Although it’s possible, you should not use this service for storing sensitive data, eg. with the hope of changing API keys. It is strictly not recommended for that use case.

4. Restrict network traffic

Most apps are connected to the internet, whether to a third-party service provider or to their own servers. Typically, the exchange of information happens on a Transport Secure Layer, a.k.a. TLS, to provide a secure connection between your mobile apps and your servers.

Trusted network

One way to restrict network traffic or connection to an unsecured endpoint is through explicitly whitelisting your domain.

For Android:


<?xml version="1.0" encoding="utf-8"?>
        <domain includeSubdomains="true"></domain>
            <certificates src="@raw/my_ca"/>

For iOS:



Certificate Pinning

You can also implement certificate pinning for your apps to restrict the secure connection to particular certificates. This ensures that the connection between your apps and your servers is trusted and authentic.

Photo credits: TLS Certificate Pinning 101 - Nettitude Labs

Without certificate pinning, often the motivate attacker can eavesdrop or tamper data when on transit using hacked or self-signed certificates.

Here are some in-depth guide on how you can implement certificate pinning for iOS and Android.

5. Limit permissions

Permissions is way for your apps to access hardware or native APIs of your users’ devices. In choosing a plugin, you should always check whether the plugin has dubious permission request.

For example, if it’s a audio-only package, wouldn’t it be weird if the package requests for a camera or network permission?

6. Secure user data

Personally identifiable information, a.k.a. PII, is the most critical data that you don’t want to store on your apps, because when expose, you’re company is in big trouble.

But there are instances where PII is needed, eg. for offline-first apps. When needed, you can use flutter_secure_storage for storing PII or other sensitive data such as auth token.

In a nutshell, Flutter Secure Storage is a package that uses Keystore for Android and Keychains for iOS, both of which are considered a standard in terms of securing sensitive data to your users’ mobile devices.

Android Keystore Architecture


For storing other sensitive data, other than PII, I would recommend the use of hive for performance gain, although requires more setup. It uses AES-256 encryption which helps you secure the data of your users from an unwanted exploit or tampering.

Bonus Tip: To secure the data of your users, do not store it in plain text.

7. Integrate local authentication

Integrate local_auth to your Flutter app to provide app-level security for your users.

8. Secure your developer identity

Files like keystore,, Google Service Account or any secrets that can expose your developer identity should be encrypted at all times when tracking them in a repository.

Create a directory and use GPG to encrypt it (or decrypt it later):

cd android
gpg --symmetric --cipher-algo AES256

Encrypt sensitive files, eg. key.jks &

Ignore and don’t keep track of the unencrypted sensitive files in your repo.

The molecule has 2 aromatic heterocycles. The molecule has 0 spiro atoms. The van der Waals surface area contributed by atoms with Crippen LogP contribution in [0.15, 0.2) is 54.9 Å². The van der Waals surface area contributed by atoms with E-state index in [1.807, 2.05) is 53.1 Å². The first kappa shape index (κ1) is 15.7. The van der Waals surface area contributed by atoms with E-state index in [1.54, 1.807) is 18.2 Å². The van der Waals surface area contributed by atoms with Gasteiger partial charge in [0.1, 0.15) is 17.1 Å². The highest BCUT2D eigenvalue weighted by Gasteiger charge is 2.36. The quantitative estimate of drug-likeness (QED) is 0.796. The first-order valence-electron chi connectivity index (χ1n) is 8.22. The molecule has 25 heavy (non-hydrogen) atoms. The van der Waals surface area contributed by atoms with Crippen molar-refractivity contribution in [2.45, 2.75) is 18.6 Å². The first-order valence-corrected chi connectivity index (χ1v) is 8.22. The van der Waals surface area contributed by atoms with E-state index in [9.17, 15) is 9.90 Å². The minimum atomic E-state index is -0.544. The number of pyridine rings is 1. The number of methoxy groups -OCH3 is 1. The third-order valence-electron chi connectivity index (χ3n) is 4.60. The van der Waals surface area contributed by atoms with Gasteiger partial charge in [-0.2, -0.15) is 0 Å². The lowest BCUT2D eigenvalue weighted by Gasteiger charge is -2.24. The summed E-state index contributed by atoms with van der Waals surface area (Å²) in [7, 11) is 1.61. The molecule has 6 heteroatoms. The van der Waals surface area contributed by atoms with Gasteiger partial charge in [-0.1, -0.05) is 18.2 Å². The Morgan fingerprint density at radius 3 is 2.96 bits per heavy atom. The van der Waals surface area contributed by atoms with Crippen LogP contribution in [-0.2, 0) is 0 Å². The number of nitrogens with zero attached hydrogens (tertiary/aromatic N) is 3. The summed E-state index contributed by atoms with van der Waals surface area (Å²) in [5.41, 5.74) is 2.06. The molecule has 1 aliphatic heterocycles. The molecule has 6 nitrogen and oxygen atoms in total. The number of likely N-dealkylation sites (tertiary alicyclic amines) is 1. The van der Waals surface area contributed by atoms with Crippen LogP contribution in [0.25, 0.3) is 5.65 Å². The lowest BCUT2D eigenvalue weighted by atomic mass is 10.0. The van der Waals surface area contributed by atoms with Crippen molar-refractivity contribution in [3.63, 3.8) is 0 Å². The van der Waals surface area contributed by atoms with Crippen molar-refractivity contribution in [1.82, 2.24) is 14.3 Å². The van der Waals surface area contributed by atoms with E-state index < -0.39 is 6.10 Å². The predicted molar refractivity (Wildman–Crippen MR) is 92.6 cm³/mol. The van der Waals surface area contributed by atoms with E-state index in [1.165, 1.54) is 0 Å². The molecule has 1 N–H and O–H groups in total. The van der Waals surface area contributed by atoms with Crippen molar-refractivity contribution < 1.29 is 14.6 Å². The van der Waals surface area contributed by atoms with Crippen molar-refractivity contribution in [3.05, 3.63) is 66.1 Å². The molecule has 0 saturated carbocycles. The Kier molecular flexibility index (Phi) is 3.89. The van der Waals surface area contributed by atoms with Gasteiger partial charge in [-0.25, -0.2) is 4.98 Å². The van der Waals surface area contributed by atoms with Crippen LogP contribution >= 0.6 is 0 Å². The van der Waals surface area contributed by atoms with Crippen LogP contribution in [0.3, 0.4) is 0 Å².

# Ignore Android keys

To know more about how to apply this step to your CI, read this.

9. Secure your CI infrastructure

Depending on whether your CI infrastructure is self-hosted or using services like Github Actions, you should be aware of what’s going on in your VMs and workflows.

Latest updates

To ensure that your apps are running in a secured environment, you should always keep your VMs up-to-date or be on a lookout for any security vulnerabilities (eg. OS updates for Linux for Android or macOS VMs for iOS)


I talked about this earlier, you should not commit API keys or related sensitive data (or secrets) in your code, instead (for CI) you add them on the secrets settings of your project. Other services like Bitrise provide the same option for storing secrets.

10. Enforce strict access control

This is not Flutter related, but it’s good to have for your team.

Access Board

If you don’t have it yet, create an Access board for your team and that contains the  tickets created for each request made to access service/s. This allows your team to have transparency and record on who’s requesting for access, when, who’s provisioning it and why, etc.

Sample access board on Github

Password Manager

Use password manager like Lastpass to secure the way you share or provision credentials. You don’t want to see a plain text API key on the communication tools that you are using.


Jailbroken and rooted devices

Supporting jailbroken and rooted devices is a risk.

Depending on who your users are, assume that their devices are always insecure.

Jailbroken iOS and rooted Android devices have more privileges and may introduce malware to your user’s device that can circumvent the normal operations of the device.

There are instances where your apps need to run on jailbroken or rooted devices, eg. for research and testing. Often, you have to consider your target users and determine whether you will support jailbroken and rooted devices.

flutter_jailbreak_detection is a package that helps you detect if your app is currently running on a jailbroken or rooted device.

Final thoughts

I do hope the tips that I’ve shared here helped you understand different areas where you can improve in terms of security and data privacy.

The takeaway for this article is to not just the application of these tips, but the mindset that it creates.

Now ask yourself, “How can I mitigate the risk of security exploit and protect the data and build trust with my users”?

If you liked this article or have any questions, feel free to reach out on Twitter  @joshuamdeguzman